Pull-ups. The age old bodyweight skill people either love or hate. The hate usually stems from an inability to do them but when you focus on the key fundamentals of pull-ups you can see the benefits long before you achieve that first elusive rep.
There are four key elements you need to consider when progressing your pull-ups:
- Relative Strength – The strength in horizontal rowing movements such as the bent over row, your deadlift and even the squat represent one thing, your ability to maintain tension with a large amount of weight. If you struggle to bent over row over half your bodyweight for reps or you can’t rip bodyweight+ off the floor in the deadlift it’s no wonder that your stuck on doing pull-ups with bands because as soon as we get to vertical pulling your lats, arms, ligaments and tendons simply aren’t up for the challenge.
- Bodyweight – It’s a really simple equation, to more you weigh the more you need to move. This is where the big boys that love throwing big numbers around on their squat hate when a smaller guy comes into the gym and destroys them at pull-ups. But it’s a simple fact, if you’re carrying a few extra kilos you are going to need to either build strength or lose weight. If the weight is in the form of excess body fat, it’s a great reason to shed a couple of kilo’s to help achieve your goal.
- Posture – Do you sit at a desk all day or do you love that forward flexion position to check out your newsfeed? This may be another reason why you are struggling to achieve or improve your pull-ups. If we spend all day in flexion and we then want to get into a difficult extension pattern whilst suspending a whole bodyweight off the ground it’s no surprise that we end up with sore shoulders or worse yet, injuries. Spoiler: the lats are internal rotators also, if you’re program consists of high volume practice to achieve pull-ups it will naturally have an effect on shoulder health.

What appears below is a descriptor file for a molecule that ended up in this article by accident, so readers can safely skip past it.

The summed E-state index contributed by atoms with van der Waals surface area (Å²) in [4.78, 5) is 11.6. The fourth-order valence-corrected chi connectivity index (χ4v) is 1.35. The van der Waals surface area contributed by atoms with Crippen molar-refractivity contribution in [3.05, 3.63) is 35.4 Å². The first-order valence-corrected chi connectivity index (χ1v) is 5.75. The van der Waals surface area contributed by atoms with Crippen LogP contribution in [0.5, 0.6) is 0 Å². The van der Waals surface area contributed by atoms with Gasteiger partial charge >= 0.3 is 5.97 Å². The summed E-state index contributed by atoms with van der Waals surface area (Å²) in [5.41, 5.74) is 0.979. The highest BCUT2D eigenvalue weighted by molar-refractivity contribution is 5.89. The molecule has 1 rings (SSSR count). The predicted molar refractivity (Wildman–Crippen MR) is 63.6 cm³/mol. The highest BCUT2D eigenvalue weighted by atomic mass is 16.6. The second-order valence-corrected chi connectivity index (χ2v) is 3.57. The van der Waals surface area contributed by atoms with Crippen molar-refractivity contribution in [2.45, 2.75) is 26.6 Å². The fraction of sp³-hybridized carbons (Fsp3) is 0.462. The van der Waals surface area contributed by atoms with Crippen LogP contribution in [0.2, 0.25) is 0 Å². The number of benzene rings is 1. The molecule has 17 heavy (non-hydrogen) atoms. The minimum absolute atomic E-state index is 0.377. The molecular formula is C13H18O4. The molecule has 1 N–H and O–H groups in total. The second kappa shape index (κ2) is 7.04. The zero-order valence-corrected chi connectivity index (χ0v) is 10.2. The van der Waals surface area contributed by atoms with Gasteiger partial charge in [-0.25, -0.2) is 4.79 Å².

- Time – Good things take time. Pull-ups are one of those things. If we are simply new to our journey or we have come back from injury we may simply need to spend time mastering the levels below the pull-ups in order to be in the best condition possible.
It’s not all doom and gloom though. We’ve laid out the key elements that effect your pull-ups, now let’s look at some targets and systems you can use to give you the best chance possible to complete pull-ups.
- Lift Heavy – Get comfortable with being under tension. It takes time for muscles, tendons and ligaments to adapt to the demands. Enjoy learning to pull big weights in your deadlift and bent over row. You will most likely notice cross over effects for many other movements and abilities.
- Body Composition – Focus on getting to a healthy range of body composition. The side effects of this will be increased energy and ability to train, less risk of lifestyle related diseases and better strength to weight ratio.
- Extension – Get into extension patterns to offset the desk hours. Focus on horizontal pulling exercises at a ratio of 2 pulls to every 1 push. If you struggle with shoulder problems check out Unlock Your Movement.
- Enjoy – Learn to enjoy the process. The goal is often not pull-ups themselves but a mastery of bodyweight skills that transfer to other elements of your life. Use the video above to practise the basics and fundamentals so ruthlessly well that when it comes time for pull-ups it’s just a matter of standing under the bar and going for it.
Good things take time. Focus on ruthless execution on the basics of pull-ups, getting or maintaining a healthy bodyweight and building strength in other movements to improve confidence and competence under tension and you will be giving yourself the best chance possible for success.